Providing high quality local horticultural produce to urban markets
2015 SEED Africa Award; Government of Flanders
Sustainable Agriculture

Hortinet cultivates horticultural produce and provides training in organic agronomic techniques and skills to smallholder farms in Malawi. The produce collected from the Hortinet farm and outsourced ones are then processed and packaged to be sold to urban markets through the enterprise’s network of distribution, substituting imported produce.

The company involves young entrepreneurs in organising produce collection from outsourced farms. Hortinet’s low-cost and sustainable irrigation technologies and conservation agriculture are saving input resources and increasing productivity.

The enterprise is building a more sustainable agricultural value chain from improved water usage and lower fuel use through gravity-fed irrigation systems to avoid commonly high post-harvest losses and offers local fresh produce to a market relying on imports.

Eco-Inclusive Impacts
Hortinet is creating market opportunities for smallholder horticulture farmers in Malawi and works to reach 5,000 farmers, 70% of which will be women, and improve their incomes by 75%. This builds a sustainable agricultural value chain from improved water usage and lowers fuel use.
  • Creating new market opportunities and increased income for mainly female smallholder horticulture farmers.
  • Supporting young entrepreneurs involved in the collection process.


  • Increasing sustainable water usage.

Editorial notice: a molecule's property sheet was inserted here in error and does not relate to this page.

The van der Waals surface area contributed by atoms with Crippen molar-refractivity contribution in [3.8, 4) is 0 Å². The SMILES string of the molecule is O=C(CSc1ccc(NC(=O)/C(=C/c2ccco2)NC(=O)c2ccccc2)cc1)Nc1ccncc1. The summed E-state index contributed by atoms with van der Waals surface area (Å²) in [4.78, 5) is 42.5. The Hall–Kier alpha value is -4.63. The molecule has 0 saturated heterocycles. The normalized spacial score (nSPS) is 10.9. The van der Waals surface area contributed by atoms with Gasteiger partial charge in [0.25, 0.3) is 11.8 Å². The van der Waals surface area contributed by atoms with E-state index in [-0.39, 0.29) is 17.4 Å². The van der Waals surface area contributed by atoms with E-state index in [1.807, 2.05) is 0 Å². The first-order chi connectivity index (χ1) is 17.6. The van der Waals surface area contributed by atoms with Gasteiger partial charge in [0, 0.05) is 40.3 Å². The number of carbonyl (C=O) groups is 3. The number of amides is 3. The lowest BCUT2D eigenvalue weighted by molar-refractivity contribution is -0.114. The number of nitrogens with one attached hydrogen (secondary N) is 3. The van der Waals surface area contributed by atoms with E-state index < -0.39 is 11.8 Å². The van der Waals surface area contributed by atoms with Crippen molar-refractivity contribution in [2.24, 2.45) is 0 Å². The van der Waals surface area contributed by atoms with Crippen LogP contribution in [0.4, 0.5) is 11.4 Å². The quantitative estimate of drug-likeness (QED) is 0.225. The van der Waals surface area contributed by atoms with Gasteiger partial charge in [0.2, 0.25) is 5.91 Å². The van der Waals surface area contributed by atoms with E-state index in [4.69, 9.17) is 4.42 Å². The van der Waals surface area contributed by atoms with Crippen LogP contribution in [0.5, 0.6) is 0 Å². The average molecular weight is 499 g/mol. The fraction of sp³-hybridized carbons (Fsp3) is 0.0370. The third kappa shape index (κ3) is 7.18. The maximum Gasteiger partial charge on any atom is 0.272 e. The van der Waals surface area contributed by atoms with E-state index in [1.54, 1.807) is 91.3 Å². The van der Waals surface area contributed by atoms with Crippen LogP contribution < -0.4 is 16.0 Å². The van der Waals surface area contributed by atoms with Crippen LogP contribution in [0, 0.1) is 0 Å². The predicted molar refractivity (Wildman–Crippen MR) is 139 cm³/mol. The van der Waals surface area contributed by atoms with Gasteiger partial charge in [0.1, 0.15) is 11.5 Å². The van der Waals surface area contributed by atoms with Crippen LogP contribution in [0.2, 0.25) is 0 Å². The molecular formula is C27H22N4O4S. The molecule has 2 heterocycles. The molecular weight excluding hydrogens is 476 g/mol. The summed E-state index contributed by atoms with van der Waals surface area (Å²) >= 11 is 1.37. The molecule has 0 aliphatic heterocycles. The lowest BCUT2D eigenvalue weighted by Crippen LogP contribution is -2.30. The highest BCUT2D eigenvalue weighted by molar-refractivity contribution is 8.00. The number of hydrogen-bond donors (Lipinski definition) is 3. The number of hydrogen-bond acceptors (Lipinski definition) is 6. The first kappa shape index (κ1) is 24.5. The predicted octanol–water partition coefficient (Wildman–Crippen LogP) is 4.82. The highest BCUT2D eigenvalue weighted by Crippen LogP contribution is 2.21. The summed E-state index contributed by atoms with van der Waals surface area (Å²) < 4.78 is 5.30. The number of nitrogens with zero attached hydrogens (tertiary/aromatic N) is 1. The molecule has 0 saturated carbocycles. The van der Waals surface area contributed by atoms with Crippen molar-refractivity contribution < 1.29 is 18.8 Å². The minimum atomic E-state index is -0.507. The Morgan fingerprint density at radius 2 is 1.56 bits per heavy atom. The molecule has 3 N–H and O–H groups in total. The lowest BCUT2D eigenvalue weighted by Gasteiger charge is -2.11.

• Reducing fuel use and carbon emissions through gravity-fed irrigation systems.
  • Mitigating the effects of climate change by sharing conservation agriculture practices.
  • Creating more employment opportunities for youth and women.
  • Stimulating the local economy with agricultural products to substitute imported fresh produce.
  • Reducing consumer expenditures on fruit and vegetables by up to 30%.


Hortinet is building a more inclusive and sustainable agricultural value chain in Malawi: In its supply chain, the enterprise supports local, mainly female smallholder farmers and young entrepreneurs. In cultivation, it reduces water usage and fuel consumption through gravity-fed irrigation systems; and up the value chain, it avoids high post-harvest losses and offers local fresh produce to a market relying on imports

The African Agri-business Academy (AAA) is a pan-African business platform for small and medium-sized agrifood enterprises, which offers Hortinet with access to agribusiness expertise. 

The Shoprite supermarket chain provides a marketplace for the fruit and vegetables sourced from contracted farmers and Hortinet’s farms.